There were the days leading up to Opening Day last year, when the Orioles tried their best to send the South Korean to the minor leagues to open the season, but couldn’t because his contract wouldn’t let them without his approval.
Then there was the opening month last season, when Kim made just four starts before finding his way in the lineup more often once he showed he could provide something the Orioles really needed, someone who got on base among the team’s tall-treed lineup of sluggers.
This spring, the talk was about Kim getting more opportunities against left-handed pitching, but that never truly happened in Sarasota, and now, the Orioles’ Opening Day left fielder can barely find his way into the lineup at all. The outfield is at full strength, and rookie Trey Mancini’s hot start has led to more opportunities against right-handed pitching, leaving Kim as the odd man out.
In South Korea, Kim was known as “The Ironman” because he played every day. But with the Orioles, he is now the last man on the end of the bench on a tight 25-man roster that will likely need more squeezing.
“It’s nice to be in the lineup every day, but if I start thinking that way, it’s only going to get tougher,” Kim said through interpreter Derrick Chung when asked whether frustration has mounted. “So I try not to think about it that way. I try to be positive, and we’re winning. We’re playing well. I think that’s the most important thing for our team, that we’re playing well and we’re winning.”
Even after being swept three games in Kansas City, the Orioles entered Monday’s day off — the team opens a three-game series in Detroit on Tuesday night — with a 22-14 record, just a half-game behind the first-place New York Yankees.
On Sunday, Kim — who is hitting .234/.321/.319 in 53 plate appearances this season — got his first start in nine days and his third start since April 29. The only time he was used in between was as a pinch hitter for the pitcher Wednesday in a National League park during an interleague game against the Washington Nationals. Kim responded Sunday by reaching base twice in three plate appearances, going 1-for-2 with a walk — the walk coming against a left-hander — in the Orioles’ 9-8 loss to the Royals.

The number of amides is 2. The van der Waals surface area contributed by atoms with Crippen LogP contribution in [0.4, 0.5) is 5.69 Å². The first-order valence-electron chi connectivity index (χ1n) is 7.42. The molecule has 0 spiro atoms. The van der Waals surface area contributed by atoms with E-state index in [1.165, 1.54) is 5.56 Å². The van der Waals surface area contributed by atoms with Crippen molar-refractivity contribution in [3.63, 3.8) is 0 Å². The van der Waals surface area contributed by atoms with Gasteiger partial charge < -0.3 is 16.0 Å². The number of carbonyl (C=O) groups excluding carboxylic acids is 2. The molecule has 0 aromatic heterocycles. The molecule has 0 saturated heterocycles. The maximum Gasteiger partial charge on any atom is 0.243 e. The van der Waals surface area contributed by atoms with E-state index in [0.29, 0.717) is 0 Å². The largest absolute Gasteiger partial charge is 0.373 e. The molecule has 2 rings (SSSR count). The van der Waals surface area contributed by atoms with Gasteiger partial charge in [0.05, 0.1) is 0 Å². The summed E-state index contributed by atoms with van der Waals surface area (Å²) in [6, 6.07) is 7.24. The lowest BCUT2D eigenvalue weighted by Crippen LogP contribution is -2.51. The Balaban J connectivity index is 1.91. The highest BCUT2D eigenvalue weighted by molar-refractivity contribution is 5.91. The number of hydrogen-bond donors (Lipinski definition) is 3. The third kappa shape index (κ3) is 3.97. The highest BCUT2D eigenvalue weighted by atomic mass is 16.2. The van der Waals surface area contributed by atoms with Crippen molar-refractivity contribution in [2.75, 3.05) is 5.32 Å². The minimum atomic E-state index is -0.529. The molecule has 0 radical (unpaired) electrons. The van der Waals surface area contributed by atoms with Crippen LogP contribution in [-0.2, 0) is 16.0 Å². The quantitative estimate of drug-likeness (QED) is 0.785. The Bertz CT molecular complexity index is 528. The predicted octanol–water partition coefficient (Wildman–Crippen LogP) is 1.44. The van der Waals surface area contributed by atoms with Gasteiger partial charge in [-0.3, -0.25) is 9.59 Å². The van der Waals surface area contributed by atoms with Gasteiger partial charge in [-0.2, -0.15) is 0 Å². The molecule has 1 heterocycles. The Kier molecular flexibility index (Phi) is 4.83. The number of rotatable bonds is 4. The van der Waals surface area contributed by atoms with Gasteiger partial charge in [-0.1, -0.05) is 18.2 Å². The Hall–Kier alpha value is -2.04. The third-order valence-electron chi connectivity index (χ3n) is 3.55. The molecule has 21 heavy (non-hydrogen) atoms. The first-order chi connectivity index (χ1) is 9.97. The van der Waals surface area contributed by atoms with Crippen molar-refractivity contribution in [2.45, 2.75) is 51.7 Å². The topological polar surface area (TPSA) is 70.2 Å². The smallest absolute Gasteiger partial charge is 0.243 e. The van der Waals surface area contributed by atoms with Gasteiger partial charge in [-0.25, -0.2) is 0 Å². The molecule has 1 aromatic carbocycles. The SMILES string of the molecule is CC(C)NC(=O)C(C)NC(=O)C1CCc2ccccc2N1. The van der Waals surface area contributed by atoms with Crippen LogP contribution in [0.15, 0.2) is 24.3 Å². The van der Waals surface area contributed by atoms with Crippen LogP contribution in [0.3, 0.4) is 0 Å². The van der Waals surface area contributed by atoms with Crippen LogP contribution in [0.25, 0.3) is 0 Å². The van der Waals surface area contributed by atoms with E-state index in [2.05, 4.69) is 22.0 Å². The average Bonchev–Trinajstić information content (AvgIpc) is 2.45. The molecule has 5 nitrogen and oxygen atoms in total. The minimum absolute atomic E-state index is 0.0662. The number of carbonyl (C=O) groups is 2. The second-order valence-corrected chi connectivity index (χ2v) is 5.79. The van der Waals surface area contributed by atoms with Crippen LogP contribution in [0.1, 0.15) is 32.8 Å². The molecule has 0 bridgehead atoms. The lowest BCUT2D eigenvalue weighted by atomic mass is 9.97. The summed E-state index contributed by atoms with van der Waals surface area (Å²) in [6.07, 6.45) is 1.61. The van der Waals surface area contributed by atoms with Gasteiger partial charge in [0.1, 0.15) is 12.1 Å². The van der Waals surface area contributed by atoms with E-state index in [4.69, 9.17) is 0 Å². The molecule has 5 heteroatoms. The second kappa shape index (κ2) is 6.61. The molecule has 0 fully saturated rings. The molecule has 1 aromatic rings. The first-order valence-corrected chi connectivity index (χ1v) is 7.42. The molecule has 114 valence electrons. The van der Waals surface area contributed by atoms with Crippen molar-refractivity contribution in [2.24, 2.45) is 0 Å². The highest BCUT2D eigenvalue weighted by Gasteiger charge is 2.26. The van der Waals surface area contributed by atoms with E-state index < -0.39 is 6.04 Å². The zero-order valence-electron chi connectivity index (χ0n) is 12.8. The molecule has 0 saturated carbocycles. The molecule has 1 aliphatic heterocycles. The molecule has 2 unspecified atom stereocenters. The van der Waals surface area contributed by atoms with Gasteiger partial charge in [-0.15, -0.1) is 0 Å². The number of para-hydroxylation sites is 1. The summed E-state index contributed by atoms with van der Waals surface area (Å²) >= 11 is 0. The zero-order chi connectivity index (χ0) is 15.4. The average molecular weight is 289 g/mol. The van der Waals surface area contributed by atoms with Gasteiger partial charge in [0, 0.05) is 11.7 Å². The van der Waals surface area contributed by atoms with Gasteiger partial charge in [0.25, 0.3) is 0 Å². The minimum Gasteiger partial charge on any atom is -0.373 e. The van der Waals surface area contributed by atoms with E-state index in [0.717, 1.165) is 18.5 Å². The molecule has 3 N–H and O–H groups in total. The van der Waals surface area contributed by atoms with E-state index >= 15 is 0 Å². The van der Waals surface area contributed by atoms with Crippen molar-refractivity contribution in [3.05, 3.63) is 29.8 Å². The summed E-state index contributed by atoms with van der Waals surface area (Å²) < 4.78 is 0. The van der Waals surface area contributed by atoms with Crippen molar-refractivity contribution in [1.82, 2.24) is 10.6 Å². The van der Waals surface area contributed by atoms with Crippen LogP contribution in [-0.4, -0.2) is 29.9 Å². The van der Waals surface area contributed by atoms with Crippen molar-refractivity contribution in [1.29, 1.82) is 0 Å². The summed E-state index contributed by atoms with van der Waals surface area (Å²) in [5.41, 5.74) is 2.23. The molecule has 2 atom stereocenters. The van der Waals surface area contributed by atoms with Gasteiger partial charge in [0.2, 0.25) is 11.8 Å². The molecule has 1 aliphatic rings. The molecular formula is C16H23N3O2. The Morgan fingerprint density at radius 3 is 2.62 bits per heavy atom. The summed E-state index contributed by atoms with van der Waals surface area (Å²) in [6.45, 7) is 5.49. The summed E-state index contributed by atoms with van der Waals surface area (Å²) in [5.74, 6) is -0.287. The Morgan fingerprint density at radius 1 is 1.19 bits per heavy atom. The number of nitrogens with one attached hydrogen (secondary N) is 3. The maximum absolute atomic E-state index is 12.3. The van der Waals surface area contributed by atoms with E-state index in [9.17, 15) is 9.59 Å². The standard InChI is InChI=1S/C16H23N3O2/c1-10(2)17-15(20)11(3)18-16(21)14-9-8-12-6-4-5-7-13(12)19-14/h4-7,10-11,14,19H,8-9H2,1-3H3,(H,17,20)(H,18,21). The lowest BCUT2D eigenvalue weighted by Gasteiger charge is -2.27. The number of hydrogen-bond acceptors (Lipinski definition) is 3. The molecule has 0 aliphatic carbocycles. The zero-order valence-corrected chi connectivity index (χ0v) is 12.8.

“[He hasn’t played] as much as last year, but first off, he has shown us what he can do,” manager Buck Showalter said. “He did last year. Who has a higher on-base percentage, him or Seth Smith? Who do you play? It’s a good luxury, but I can’t play 10. I don’t think they’re gonna change the rules for us. I just can’t play 10. We haven’t had that issue in the past. But he’s handled it well, all things considered.
“But you’d think he knows from last year that at some point he’s going to get an opportunity and he’s going to have to be ready for it,” Showalter added before Sunday’s game. “He always puts his work in. I think there are a lot of people who are pulling for him today. I’d love to see him get going.”
Showalter said it’s difficult to find playing time for Kim because of many underlying factors. The development of Mancini, one of the club’s top position-player prospects, is critical. The Orioles need to see whether he’s ready to be more than a platoon player in his first extended big league season by giving him at-bats against right-handers and seeing how he endures the grind of a regular role. The argument can be made that that decision is more important to the club’s long-term success than ensuring Kim — who is in the final year of a two-year, $7 million contract — gets at-bats.